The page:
Updated: Jan 2, 2021
I have the habit of mentally reviewing my year as I approach midnight on every December 31st. But, this year is different. This year is 2020. Normally, I can sit down silently and quietly reflect on the good and the bad. Contemplate what I’ve enjoyed, learned and still need to work on. Traditionally, I can complete this task in calm reflection over a period of minutes. But, this year is different. This year is 2020. So, I had no choice but to really break this down in writing so my brain could even process this annual exercise of self reflection.
What I Enjoyed
Becoming a CEO during a pandemic
I have dreamed of officially taking over my family’s business since I was 14 years old. I could have never imagined that the year I would become CEO would be the same year that the world was thrust into a pandemic that altered our world forever. The ramifications of which are still not entirely clear. 2020 was filled with uncertainty, social unrest, illness and death. It continues to shudder our economy and negatively impact every industry, especially Hospitality and Tourism which is all I’ve ever known and loved. I was faced with making decisions terminating a majority of our staff, creating entirely new systems to attempt to reach our audience, and maintain a facility that keeps everyone protected and safe. It was daunting, and at times seemed completely impossible. And yet, I listed this endeavor in the ‘What I Enjoyed’ category...and you’re asking, “Why, Christina, why?!” The simple answer is because we survived it. There were many difficult choices, but I believe we are a stronger organization. Our team now consists of more staff than ever before with the shared knowledge that if we could survive this year that means we can survive anything.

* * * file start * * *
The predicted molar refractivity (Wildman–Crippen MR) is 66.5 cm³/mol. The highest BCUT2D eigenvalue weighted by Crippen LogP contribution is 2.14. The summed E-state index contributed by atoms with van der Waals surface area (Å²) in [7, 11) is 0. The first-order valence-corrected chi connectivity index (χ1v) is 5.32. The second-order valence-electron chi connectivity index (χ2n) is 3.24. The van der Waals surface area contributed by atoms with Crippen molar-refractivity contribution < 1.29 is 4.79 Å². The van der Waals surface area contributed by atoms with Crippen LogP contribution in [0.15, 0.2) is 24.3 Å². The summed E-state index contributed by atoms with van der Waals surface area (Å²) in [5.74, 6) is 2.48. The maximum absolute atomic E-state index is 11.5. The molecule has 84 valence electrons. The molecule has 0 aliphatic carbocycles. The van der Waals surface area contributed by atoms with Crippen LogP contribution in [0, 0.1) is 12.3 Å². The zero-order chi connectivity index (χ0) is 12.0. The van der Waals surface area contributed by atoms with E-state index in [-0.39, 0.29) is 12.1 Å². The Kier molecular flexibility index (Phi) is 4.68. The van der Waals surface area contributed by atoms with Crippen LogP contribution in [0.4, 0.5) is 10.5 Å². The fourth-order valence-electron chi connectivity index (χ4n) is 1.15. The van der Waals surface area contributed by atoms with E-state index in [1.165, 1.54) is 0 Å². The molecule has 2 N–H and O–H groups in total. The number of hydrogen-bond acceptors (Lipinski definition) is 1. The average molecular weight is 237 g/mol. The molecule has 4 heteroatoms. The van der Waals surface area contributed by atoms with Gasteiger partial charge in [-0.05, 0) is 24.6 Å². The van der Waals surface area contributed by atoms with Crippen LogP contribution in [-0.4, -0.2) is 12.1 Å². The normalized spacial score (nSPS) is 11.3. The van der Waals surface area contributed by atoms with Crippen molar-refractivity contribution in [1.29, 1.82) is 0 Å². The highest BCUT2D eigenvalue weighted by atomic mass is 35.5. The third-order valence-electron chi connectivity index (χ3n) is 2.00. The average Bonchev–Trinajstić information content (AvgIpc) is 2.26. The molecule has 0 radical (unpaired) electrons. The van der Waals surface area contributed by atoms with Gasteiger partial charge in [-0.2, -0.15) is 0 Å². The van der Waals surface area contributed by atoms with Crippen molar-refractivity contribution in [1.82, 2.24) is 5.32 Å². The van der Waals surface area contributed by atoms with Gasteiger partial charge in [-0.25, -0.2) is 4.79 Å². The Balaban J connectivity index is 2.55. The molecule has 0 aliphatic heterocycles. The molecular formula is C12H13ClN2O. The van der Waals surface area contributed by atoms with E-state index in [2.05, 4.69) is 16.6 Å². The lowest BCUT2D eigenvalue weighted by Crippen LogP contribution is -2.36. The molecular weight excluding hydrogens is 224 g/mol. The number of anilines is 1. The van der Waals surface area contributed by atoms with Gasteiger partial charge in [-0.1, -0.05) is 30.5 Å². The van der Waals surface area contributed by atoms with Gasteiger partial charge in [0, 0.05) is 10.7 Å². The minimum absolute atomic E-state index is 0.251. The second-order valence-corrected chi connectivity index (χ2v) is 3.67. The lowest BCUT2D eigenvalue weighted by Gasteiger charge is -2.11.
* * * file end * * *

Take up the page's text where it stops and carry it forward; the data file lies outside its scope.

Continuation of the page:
My relationship with my parents
I could not have done any of this without my folks. I hate using the word lucky. But man am I lucky to have these two gems. We faced every crazy adversity this year as a family. We are an unshakable force with a compass built from love and the clarity of a unified vision. Communication is key as we constantly learn and grow together. We know and live by a few simple truths that continue to guide us as a family and as a business. Ultimately, it is to maintain stability so that we can continue to create a benefit for everyone around us. So, we worked constantly to make delicate minute by minute decisions that we hoped would allow us to thrive while also helping the most people we could along the way.
Creating ways for my community to thrive under difficult circumstances